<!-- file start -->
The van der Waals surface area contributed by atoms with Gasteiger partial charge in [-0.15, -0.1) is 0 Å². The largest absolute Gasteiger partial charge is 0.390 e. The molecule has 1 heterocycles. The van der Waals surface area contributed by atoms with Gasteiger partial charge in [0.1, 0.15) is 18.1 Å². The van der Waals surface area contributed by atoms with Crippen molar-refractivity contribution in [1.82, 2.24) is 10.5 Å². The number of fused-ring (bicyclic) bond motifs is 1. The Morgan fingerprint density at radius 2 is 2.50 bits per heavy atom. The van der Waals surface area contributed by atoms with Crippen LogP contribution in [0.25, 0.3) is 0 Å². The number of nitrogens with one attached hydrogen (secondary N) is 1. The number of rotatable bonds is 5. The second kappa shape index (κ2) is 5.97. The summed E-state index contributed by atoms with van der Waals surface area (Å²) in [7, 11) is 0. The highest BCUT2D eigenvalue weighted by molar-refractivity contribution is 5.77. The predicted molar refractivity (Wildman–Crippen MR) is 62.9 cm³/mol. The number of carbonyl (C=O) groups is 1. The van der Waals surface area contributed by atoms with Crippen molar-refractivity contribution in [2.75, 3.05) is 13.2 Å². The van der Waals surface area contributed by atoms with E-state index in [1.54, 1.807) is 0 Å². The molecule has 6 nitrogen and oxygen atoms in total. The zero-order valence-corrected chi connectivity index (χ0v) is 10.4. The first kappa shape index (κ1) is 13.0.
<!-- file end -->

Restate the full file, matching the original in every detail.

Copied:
The van der Waals surface area contributed by atoms with Gasteiger partial charge in [-0.15, -0.1) is 0 Å². The largest absolute Gasteiger partial charge is 0.390 e. The molecule has 1 heterocycles. The van der Waals surface area contributed by atoms with Gasteiger partial charge in [0.1, 0.15) is 18.1 Å². The van der Waals surface area contributed by atoms with Crippen molar-refractivity contribution in [1.82, 2.24) is 10.5 Å². The number of fused-ring (bicyclic) bond motifs is 1. The Morgan fingerprint density at radius 2 is 2.50 bits per heavy atom. The van der Waals surface area contributed by atoms with Crippen LogP contribution in [0.25, 0.3) is 0 Å². The number of nitrogens with one attached hydrogen (secondary N) is 1. The number of rotatable bonds is 5. The second kappa shape index (κ2) is 5.97. The summed E-state index contributed by atoms with van der Waals surface area (Å²) in [7, 11) is 0. The highest BCUT2D eigenvalue weighted by molar-refractivity contribution is 5.77. The predicted molar refractivity (Wildman–Crippen MR) is 62.9 cm³/mol. The number of carbonyl (C=O) groups is 1. The van der Waals surface area contributed by atoms with Crippen molar-refractivity contribution in [2.75, 3.05) is 13.2 Å². The van der Waals surface area contributed by atoms with E-state index in [1.54, 1.807) is 0 Å². The molecule has 6 nitrogen and oxygen atoms in total. The zero-order valence-corrected chi connectivity index (χ0v) is 10.4. The first kappa shape index (κ1) is 13.0.